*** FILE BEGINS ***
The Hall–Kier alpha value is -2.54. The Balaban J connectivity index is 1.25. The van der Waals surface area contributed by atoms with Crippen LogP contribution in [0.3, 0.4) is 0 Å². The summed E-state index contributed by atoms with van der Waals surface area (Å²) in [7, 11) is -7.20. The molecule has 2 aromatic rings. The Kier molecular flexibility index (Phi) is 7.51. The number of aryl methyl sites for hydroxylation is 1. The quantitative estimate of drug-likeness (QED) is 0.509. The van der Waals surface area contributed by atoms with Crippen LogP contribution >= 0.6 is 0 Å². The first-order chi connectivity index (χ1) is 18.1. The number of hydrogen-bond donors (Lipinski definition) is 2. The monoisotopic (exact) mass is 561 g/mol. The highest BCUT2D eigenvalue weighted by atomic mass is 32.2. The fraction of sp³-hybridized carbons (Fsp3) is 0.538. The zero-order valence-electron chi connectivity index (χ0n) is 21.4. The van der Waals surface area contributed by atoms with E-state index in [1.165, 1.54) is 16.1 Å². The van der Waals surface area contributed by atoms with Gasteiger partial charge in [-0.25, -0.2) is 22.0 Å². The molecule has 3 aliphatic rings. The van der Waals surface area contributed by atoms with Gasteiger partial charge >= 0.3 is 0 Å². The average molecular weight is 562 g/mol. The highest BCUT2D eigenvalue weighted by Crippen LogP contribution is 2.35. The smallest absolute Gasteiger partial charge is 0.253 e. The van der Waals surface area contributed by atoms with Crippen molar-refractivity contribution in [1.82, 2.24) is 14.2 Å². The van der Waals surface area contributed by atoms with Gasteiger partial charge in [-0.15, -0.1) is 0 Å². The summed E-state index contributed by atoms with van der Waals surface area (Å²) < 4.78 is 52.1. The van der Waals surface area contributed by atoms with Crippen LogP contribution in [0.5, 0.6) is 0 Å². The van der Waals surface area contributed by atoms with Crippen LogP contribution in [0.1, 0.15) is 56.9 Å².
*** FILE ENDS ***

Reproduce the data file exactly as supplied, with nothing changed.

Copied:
The Hall–Kier alpha value is -2.54. The Balaban J connectivity index is 1.25. The van der Waals surface area contributed by atoms with Crippen LogP contribution in [0.3, 0.4) is 0 Å². The summed E-state index contributed by atoms with van der Waals surface area (Å²) in [7, 11) is -7.20. The molecule has 2 aromatic rings. The Kier molecular flexibility index (Phi) is 7.51. The number of aryl methyl sites for hydroxylation is 1. The quantitative estimate of drug-likeness (QED) is 0.509. The van der Waals surface area contributed by atoms with Crippen LogP contribution >= 0.6 is 0 Å². The first-order chi connectivity index (χ1) is 18.1. The number of hydrogen-bond donors (Lipinski definition) is 2. The monoisotopic (exact) mass is 561 g/mol. The highest BCUT2D eigenvalue weighted by atomic mass is 32.2. The fraction of sp³-hybridized carbons (Fsp3) is 0.538. The zero-order valence-electron chi connectivity index (χ0n) is 21.4. The van der Waals surface area contributed by atoms with E-state index in [1.165, 1.54) is 16.1 Å². The van der Waals surface area contributed by atoms with Gasteiger partial charge in [-0.25, -0.2) is 22.0 Å². The molecule has 3 aliphatic rings. The van der Waals surface area contributed by atoms with Gasteiger partial charge >= 0.3 is 0 Å². The average molecular weight is 562 g/mol. The highest BCUT2D eigenvalue weighted by Crippen LogP contribution is 2.35. The smallest absolute Gasteiger partial charge is 0.253 e. The van der Waals surface area contributed by atoms with Crippen molar-refractivity contribution in [1.82, 2.24) is 14.2 Å². The van der Waals surface area contributed by atoms with Gasteiger partial charge in [-0.15, -0.1) is 0 Å². The summed E-state index contributed by atoms with van der Waals surface area (Å²) < 4.78 is 52.1. The van der Waals surface area contributed by atoms with Crippen LogP contribution in [0.5, 0.6) is 0 Å². The van der Waals surface area contributed by atoms with Crippen LogP contribution in [0.1, 0.15) is 56.9 Å².